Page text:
Last week, I conducted a poll...
I'm not going to lie. With results like that, I felt slightly uncomfortable leaving it up - it took me the best part of a month to come up with that!
At first glance, the results suggest I should scrap the title and start from scratch. But it's not quite as simple as that.
You might be thinking at this point, Alex is a stubborn ass! He's got his blinkers on! Feedback is staring him in the face and he's not listening.
Well, as interesting as the poll was, the comments gave me a lot to think about too.
The suggestions - all brilliant, but they were also very broad. Most of them were going down the thought leadership route which has got nothing to do with the book I've actually written.
The lesson became clear... My title isn't clear!
It's not ticking the Ronseal box. So despite the underlying nuance of the poll, I'm well aware it needs more work.
Luckily, we bought a puppy on Friday (her name is Margot, thanks for asking). And we had to drive to from London to Devon to pick her up which gave me plenty of thinking time.
Because how you package (aka title) your conference keynotes/TEDx talks will determine it's success. Of the 100+ TEDx talks that I've worked on, through running TEDxClapham and my Thought Leadership Accelerator, I've noticed a trend.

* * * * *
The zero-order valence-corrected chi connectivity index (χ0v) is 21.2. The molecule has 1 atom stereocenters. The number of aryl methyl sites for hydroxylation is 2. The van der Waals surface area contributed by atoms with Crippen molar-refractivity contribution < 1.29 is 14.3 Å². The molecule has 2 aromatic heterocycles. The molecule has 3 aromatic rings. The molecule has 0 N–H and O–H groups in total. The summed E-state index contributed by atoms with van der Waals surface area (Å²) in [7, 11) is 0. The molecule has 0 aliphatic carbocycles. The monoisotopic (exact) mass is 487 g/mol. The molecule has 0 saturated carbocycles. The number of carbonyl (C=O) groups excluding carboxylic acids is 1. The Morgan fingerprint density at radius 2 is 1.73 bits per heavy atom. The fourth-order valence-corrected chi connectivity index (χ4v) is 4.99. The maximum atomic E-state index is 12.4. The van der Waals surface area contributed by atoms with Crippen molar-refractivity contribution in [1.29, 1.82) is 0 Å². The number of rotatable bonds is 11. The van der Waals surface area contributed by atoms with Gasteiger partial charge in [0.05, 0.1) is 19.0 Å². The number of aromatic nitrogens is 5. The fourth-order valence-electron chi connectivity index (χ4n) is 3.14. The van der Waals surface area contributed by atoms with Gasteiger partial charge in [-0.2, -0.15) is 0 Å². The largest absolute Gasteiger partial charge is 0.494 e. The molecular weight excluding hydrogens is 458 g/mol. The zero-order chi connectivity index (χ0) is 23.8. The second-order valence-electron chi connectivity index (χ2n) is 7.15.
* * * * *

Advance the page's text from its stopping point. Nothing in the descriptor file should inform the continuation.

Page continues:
The talks with the best online titles win. They are the ones that get the most views online.
You could deliver the greatest talk of all time, but if the YouTube title is off, it will be lost forever and forgotten.
A great example of this...
JC is the Founder of Movember. He very kindly agreed to speak at my very first TEDxClapham event. His talk was brilliant. Fun, charming, memorable. But back then, I didn't understand the importance of a talk title.
Fun as a trojan horse.
WTF does that mean?! Well, if you go watch his talk you'll find out. But unless I'd told you about it, you'd never have found it.
1.3k views in 7 years!!! It's a shame...
Compare that to:
Why sitting down destroys you | Roger Frampton (4.5M views). Is the feminist movement starting to undermine itself? | Jess Butcher (1.3M views). How to learn any language easily | Matthew Youlden (4M views). What they don't tell you about entrepreneurship | Mark Leruste (1.1M views). How to manage your mental health | Leon Taylor (1.9M Views)
These talks are evergreen. Some of the view counts here are increasing faster now than they were when the algorithms were primed to help them! And while luck is involved in going viral, the thing they all had in common was that we put a serious amount of thought into the titles.
So what makes a good title for a YouTube video? One that:
There's a tool I've been using to help me optimise my own thought leadership and my clients big stage presentations. It's called Headline Studio by CoSchedule - I highly recommend you check it out!
I've found it to be incredibly useful. And I hope you do too.
When you've put a lot of effort into creating a piece of thought leadership, don't underestimate the power of an effective title.